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Concerned Africans criticise Nato

t is very difficult for Africans to see any peace in Libya, said Dr Wally Serote.

t is very difficult for Africans to see any peace in Libya, said Dr Wally Serote.

Published Aug 24, 2011


A group of “concerned Africans” has written an open letter criticising the Nato-led military attacks on Libya, saying Africa ran the risk of being re-colonised.

“Nato has violated international law … they had a regime change agenda,” said one of the signatories, University of Johannesburg head of politics, Chris Landsberg.

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“The re-colonisation of Africa is becoming a real threat,” he said in Johannesburg.

The letter was signed by more than 200 prominent Africans, including ANC national executive member Jesse Duarte, political analyst Willie Esterhuyse of the University of Stellenbosch, former intelligence minister Ronnie Kasrils, lawyer Christine Qunta, former deputy foreign affairs minister Aziz Pahad, former minister in the presidency Essop Pahad, Sam Moyo of the African Institute for Agrarian Studies, former president Thabo Mbeki's spokesman Mukoni Ratshitanga, and poet Wally Serote.

“It is very difficult for us to see any peace in Libya,” said Serote, who also addressed the media.

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“The problem has now been exacerbated … eventually the African Union will still have to come into play.”

He said even if criticism were true that the AU was a weak organisation, then Africans needed to find a way to support the body.

Landsberg said it was up to the Libyan people - and not the United Nations Security Council - to decide if their leader, Muammar Gaddafi, who had been in power for 42 years, had overstayed his welcome.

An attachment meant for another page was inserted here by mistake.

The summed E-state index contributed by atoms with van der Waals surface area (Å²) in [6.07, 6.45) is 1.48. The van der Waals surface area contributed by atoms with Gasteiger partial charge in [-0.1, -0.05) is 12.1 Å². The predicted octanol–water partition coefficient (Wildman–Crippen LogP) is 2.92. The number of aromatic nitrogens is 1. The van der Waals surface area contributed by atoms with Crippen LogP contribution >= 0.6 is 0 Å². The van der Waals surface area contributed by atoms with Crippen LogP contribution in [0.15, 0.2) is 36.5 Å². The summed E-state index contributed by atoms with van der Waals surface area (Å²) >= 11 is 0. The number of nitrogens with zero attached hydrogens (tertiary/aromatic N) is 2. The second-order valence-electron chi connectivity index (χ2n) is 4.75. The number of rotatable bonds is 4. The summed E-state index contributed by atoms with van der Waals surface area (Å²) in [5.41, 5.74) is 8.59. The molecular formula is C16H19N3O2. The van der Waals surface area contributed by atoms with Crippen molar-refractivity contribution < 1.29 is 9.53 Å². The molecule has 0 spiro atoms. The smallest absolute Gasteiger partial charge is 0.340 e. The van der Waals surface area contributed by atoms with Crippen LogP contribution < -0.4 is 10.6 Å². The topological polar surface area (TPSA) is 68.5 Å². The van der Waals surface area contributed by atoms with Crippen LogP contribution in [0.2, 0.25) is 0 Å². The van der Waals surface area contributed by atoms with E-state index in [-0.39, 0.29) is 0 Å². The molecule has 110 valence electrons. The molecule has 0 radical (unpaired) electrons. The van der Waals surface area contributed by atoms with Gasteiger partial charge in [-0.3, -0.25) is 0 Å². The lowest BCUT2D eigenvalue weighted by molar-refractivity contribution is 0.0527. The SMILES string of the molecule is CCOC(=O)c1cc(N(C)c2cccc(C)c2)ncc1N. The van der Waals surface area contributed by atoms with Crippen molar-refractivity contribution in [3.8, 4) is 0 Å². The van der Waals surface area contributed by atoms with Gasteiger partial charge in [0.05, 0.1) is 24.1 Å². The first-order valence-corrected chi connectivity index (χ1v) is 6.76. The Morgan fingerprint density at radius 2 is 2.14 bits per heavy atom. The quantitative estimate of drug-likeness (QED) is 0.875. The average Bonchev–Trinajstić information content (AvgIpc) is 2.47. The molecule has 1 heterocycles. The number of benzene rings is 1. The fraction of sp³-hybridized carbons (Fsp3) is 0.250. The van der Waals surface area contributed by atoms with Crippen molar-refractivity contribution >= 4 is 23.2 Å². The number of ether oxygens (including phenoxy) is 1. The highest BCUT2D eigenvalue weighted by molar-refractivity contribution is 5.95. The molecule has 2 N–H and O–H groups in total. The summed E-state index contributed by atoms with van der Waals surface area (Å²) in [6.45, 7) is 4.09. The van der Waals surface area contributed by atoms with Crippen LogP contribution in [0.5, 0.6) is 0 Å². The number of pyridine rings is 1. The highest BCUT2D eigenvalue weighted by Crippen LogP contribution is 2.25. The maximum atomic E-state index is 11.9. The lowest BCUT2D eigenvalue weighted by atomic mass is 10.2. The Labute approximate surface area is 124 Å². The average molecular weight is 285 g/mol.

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The letter reads: “Contrary to the provisions of the UN Charter, the UN Security Council authorised and has permitted the destruction and anarchy which has descended on the Libyan people. At the end of it all, many Libyans will have died and have been maimed (and) much infrastructure will have been destroyed.”

The Security Council had not produced evidence to prove that its authorisation of the use of force was an appropriate response to the situation in Libya.

“Thus they (Security Council) have empowered themselves openly to pursue the objective of 'regime change' and therefore the use of force and all other means to overthrow the government of Libya, which objectives are completely at variance with the decisions of the UN Security Council,” reads the letter, which was also supported by the Congress of SA Trade Unions, the SA Communist Party and the Media Review Network.

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The Security Council also “repudiated the rule of international law” by ignoring the role of legitimate regional institutions in solving conflict.

Landsberg said Britain, France and United States “continue to act as a rogue states”.

“A rogue is an errant state that does not live by rules … the tragedy is that they are not likely to be charged in the International Criminal Court.”

Gaddafi's rule has been teetering on the brink of collapse after months of Nato airstrikes causing most of his forces to flee as rebel forces took control of the capital this weekend.

President Jacob Zuma said earlier this week that powerful nations had abused the UN resolution “to further interests other than to protect civilians and assist the Libyan people”.

The future of Libya had to be determined by its people, Zuma said.

“Don't expect the AU to take up arms and fight,” the president said yesterday. - Sapa

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